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Subject: Re: [legalcitem] Prolegomena to the constitution of subcommittees

Some things to keep in mind:

There needs to be a general technical sub-committee to keep a handle on
the code.  Any subject area sub-committees need to start with a
compilation of use cases, which is a large and non-trivial activity. 
Only after the generation of use cases can we really see what we need to
get done.

This need not necessarily be said now, but it is useful:  we will not be
able to accommodate the entire world.  That's not going to be our job
anyway.  We also are not going to be able to agree on the boundaries of
what we ought to cover.  This is the bane of all such projects.  As a
workable approach, I suggest that all sub-committees concentrate on core
material and work outward.  This is because what constitutes core
material is easier to agree on.  In this way, we can generate useful
work product while there is the will and energy, and get to everything
else as possible.

The above consideration also implies that the subject area
sub-committees need to generate categories of material that they intend
to address.  These categories should be designated "core" and
"non-core".  It would be an important part of a use-case document.

As some guidance about core vs. non-core, Ken Hirsh's suggestion is, I
think, important.  The most important material to address is that which
binds the most of us most powerfully.  Those are the actual text of
constitutions, statutes, treaties,regulations and court decisions.  This
material is the most important to cite, but is by far the most cited. 
If we cover nothing more than these, we will have success.

As to the actual sub-committees, I think everyone has had great ideas. 
Along with a technical committee, I have seen the following subject area
committees listed:

court documents
parliamentary documents

Given the nature of the material, placing constitutional material in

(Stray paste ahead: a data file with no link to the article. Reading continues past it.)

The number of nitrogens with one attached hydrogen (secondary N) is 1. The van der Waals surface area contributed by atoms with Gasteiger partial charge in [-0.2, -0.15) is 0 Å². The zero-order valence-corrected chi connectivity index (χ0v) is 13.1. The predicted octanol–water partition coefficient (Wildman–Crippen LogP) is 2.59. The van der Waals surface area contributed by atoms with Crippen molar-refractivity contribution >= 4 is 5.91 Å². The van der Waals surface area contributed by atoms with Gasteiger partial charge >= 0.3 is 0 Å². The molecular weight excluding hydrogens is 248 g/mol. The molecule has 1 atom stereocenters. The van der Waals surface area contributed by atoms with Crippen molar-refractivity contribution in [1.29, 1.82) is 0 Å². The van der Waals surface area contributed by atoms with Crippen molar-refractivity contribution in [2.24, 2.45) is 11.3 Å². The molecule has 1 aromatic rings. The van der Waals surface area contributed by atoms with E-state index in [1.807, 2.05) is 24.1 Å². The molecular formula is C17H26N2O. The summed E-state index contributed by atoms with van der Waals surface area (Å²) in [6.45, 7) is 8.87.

with legislation would not be awful, and would save a sub-committee. 
Doing the same with treaties is tempting, but I think they are
sufficiently different to warrant a separate committee.

I really like Daniel Bennett's approach, but as I think about mapping
the world, I keep thinking of really good use case documents, and,
frankly, that would be easier to do broken down by document category. 
As to string theory and deducing the use: should we have two technical
sub-committees?  One to work on the strings, and another to think about
formats and uses?

Talk to you all soon.


John Joergensen
Associate Dean for Information Services and Professor of Law
Rutgers School of Law - Newark

On 02/20/2014 11:44 AM, Fabio Vitali wrote:
> Dear John, 
>>> Personal proposal for the definition of a few relevant terms to this TC:
>>> * citation: an explicit, human-readable mention of a legal text as found in another text, providing sufficient detail for an averagely competent person to identify with precision the relevant text. 
>>> * reference: a machine-readable representation of a citation, containing at least the same quantity of information (but possibly more) as the plain text citation for the purpose of identifying the relevant text.
>>> * identifier: a string univocally associated to a document that identifies it. Using an identifier in a reference is a simple way to make it work, but it is not the only way: there will be references that do not contain an identifier, and require more work to find the relevant text.
>> Having an explicit human readable and machine readable does not mean that they have to be fare different from each other. It is important to have a machine readable which looks as close as possible to the human readable one. A unique identifier which should be used should be recognizable, readable and under­standable by both humans and computers at the same time.
>> Meaning that somebody who knows how to cite a legal citation in a country, will almost be able to construct the “URI” which would lead you to the machine readable citation.
> Completely agree. But I fear that technical constraints will make us inevitably compromise on this. Namely if, as I hope, we end up with choosing URIs, then the syntax of URIs will inevitably separate machine readable references from textual citations, maybe just a little bit, but we need to be ready for this. 
>>>  Next are some standard Web terms that are relevant for this TC, I believe: